While it may first appear that the patch management policy falls under the same umbrella as change management and should be included within its procedures, it is typically defined as a separate section due to it serving an additional purpose – to ensure mitigation of vulnerabilities. In this way it functions as a combination of the change management and vulnerability management procedure sections. In the same way that a software solution may be used to track changes, an automated patch management solution is often used to log applied patches, test the updates prior to deployment, and alert appropriate personnel when a new patch or update for installed software and applications is available.

Since most remediation of vulnerabilities on systems consists of updating the affected service or software to the latest version, establishing and maintaining a software solution to automatically apply both operating system and third-party application patches across all devices is an important addition to any organization’s network, and the standard for using this software is an important addition to the Information Security Policy.

Data Classification Policy

This is a big section, and one that may not be feasible for many smaller organizations to implement due to the amount of time it takes to create and maintain. However, it serves as an important component of an Information Security Policy in that it enables administrators to better separate employees by job role to avoid unauthorized access to data outside their responsibility should an employee’s data be compromised.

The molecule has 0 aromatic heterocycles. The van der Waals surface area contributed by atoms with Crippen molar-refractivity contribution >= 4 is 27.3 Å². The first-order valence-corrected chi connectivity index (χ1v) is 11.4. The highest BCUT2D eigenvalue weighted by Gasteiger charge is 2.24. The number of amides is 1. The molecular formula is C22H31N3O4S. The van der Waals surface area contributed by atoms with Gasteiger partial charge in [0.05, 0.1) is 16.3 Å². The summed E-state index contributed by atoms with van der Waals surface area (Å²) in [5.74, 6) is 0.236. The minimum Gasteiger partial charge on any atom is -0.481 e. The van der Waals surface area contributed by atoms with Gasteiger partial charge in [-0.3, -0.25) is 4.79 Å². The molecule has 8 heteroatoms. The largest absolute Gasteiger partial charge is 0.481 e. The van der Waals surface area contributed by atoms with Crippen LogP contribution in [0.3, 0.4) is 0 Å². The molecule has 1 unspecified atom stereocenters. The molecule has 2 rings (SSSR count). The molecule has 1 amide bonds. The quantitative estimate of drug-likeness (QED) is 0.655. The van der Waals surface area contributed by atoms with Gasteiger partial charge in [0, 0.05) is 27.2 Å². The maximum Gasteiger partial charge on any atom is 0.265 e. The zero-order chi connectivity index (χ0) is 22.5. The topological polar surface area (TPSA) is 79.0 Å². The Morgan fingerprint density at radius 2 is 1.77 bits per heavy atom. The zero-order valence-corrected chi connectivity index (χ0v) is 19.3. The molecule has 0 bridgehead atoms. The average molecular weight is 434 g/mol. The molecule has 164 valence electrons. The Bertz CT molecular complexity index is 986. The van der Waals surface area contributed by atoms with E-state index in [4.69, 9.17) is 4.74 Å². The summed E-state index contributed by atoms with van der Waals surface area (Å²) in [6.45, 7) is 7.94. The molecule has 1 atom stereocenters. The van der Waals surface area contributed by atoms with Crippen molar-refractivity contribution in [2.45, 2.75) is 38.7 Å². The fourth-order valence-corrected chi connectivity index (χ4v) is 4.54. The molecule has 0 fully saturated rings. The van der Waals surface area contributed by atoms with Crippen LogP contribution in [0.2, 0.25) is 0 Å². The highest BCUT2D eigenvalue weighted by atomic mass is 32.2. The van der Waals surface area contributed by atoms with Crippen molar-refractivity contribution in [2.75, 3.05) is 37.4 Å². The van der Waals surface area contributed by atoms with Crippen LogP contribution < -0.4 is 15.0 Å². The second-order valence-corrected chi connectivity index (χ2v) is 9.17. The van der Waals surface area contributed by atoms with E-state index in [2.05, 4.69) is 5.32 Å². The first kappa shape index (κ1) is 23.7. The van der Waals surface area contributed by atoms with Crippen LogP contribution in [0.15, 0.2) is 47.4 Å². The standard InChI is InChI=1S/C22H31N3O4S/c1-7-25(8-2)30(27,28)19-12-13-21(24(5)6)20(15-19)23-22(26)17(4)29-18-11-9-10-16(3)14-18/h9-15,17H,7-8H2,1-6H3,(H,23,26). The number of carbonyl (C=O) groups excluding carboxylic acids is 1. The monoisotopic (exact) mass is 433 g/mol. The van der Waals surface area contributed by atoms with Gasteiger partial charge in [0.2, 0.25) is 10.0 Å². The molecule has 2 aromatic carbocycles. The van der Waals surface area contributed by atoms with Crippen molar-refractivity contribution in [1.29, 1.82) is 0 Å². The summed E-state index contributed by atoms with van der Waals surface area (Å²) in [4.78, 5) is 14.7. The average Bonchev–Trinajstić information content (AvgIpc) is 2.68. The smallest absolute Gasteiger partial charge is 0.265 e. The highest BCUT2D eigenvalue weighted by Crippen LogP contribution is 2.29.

A table is typically included to define the categories in which information can be classified, such as public, private, and confidential. Once data can be assigned their corresponding types, instructions can be listed regarding which personnel are allowed to communicate each type, whom they are allowed to provide the information to, and the secure methods for doing so.

Backup Procedures

Backups are one of the most important aspects an organization can implement to substantiate their business continuity program. With the increasing prevalence of ransomware attacks, having backups in place for all sensitive and critical data is essential to ensuring a complete recovery following an incident.

With how crucial this capability is to the business, procedures must be defined to set the standards for the backups, including how they are performed, how frequently they occur, the encryption levels required, the restoration process, and all other requirements. This will help make certain that following an event, the institution is able to successfully restore their business operations back to normal.

Remote Access Policy